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Capital Region Food Program distributes 3 tons of food to 19 groups

Last modified: 8/16/2013 9:58:02 AM
A peanut butter sandwich and a glass of milk after a summer’s day of playing outside. It sounds simple, but for a lot of children in Greater Concord, that peanut butter will arrive courtesy of a long chain of helping hands.

The Capital Region Food Program – a private, nonprofit organization whose mission is to reduce hunger in the area through year-round distribution of food – delivered 3 tons of food yesterday to 19 area pantries, social service agencies and church groups.

Since 1974, the program has used donated funds to purchase discounted food from Associated Grocers of New England that is then distributed to 15 to 20 organizations monthly. Summer is a time when need especially spikes and donations drop, said Jill Teeters, the program’s public relations chairwoman.

“So many kids rely on free and reduced-price lunch and breakfast, so a lot of the agencies work in the summer with families who typically get one or two meals per day at schools,” Teeters said. “While most of us are just worried about child care for the summer, a lot of families are worried about how they’re going to feed their kids, and we just want to make people more aware of that.”

The food program, unlike the New Hampshire Food Bank, hasn’t been affected by grocery stores’ recent efforts to reduce waste and costs by having smaller inventories and therefore less out-of-code inventory to sell.

“Because of our unique situation with Associated Grocers, we’re ordering food as we need it, so we’re not experiencing that same challenge,” Teeters said.

However, increasing food prices have

affected even the discounted rate the food program receives.

“We’re able to stretch those dollars, but we’re not able to stretch them as far,” she said. “Every bit of a dollar donated goes to buy peanut butter and tuna fish and other food, but it’s buying less peanut butter than it did a few years ago.”

The 20 cases of food the program provides monthly are a small part of the Loudon Food Pantry’s distribution, “but every little bit helps,” said President Susan Houck.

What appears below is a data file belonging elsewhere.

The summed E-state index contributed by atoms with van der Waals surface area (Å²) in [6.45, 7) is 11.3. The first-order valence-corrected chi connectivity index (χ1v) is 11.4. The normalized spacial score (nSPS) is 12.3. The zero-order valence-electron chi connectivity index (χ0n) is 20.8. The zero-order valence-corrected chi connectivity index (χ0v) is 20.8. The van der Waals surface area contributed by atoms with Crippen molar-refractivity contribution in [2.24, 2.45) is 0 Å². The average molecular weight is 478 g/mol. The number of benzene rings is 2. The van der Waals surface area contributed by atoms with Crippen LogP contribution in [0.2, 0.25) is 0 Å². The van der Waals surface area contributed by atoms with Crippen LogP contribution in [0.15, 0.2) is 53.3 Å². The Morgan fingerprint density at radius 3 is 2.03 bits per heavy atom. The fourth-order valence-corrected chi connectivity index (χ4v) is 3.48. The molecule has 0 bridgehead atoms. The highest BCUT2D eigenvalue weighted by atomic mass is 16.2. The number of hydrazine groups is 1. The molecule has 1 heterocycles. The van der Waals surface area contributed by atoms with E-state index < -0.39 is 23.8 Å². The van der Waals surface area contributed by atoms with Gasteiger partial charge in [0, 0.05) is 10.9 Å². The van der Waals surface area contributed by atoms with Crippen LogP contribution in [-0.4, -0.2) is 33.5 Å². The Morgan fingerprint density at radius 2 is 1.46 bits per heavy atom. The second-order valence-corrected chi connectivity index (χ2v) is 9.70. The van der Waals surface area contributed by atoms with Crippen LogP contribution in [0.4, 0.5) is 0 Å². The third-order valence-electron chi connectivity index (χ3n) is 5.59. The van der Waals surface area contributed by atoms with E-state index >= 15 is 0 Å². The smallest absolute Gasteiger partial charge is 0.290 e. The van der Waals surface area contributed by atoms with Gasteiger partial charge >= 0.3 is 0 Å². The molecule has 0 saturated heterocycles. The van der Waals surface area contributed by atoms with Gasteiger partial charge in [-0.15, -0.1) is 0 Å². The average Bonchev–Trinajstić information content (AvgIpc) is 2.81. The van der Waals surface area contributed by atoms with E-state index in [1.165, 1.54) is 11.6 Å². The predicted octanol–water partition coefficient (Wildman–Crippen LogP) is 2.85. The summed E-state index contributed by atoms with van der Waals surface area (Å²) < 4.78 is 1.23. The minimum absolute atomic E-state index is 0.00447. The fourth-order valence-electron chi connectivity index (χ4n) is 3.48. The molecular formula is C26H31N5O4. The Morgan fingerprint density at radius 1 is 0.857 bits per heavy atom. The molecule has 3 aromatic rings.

The pantry serves families in Belmont, Canterbury, Chichester, Epsom and Loudon.

“Donations are always down this time of year, and they help supply things like cereal, peanut butter – things we’re having a hard time getting a hold of, but things that are really easy for families to put together quick meals for the kids that are home for the summer,” Houck said.

This summer, unseasonable weather has made it especially tough to meet the seasonable increase in demand, said Janet Perusse, coordinator of the food pantry at Immaculate Conception Parish in Penacook.

Gardeners in the region often bring extra produce to the pantry, and some even grow extra food specifically to donate it, she said. But the excessive rains earlier this summer and July’s extreme heat have ruined many tomato and cucumber plants that otherwise would have stocked the pantry, she said.

Other organizations that received food yesterday to distribute included: Boscawen Congregational Church, CenterPoint Food Pantry, Concord Human Services, First Congregational Church, Friends of Forgotten Children, Gospel Light Church of God, McKenna House, Merrimack Valley Day Care, Pittsfield Food Pantry, Salvation Army, St. John’s Church – St. Vincent DePaul Society, St. Paul’s Food Pantry, St. Peter’s Church – St. Vincent DePaul Society, Suncook CAP, The Friendly Kitchen, town of Boscawen and United Church of Penacook.

(Sarah Palermo can be reached at 369-3322 or spalermo@cmonitor.com or on Twitter @SPalermoNews.)


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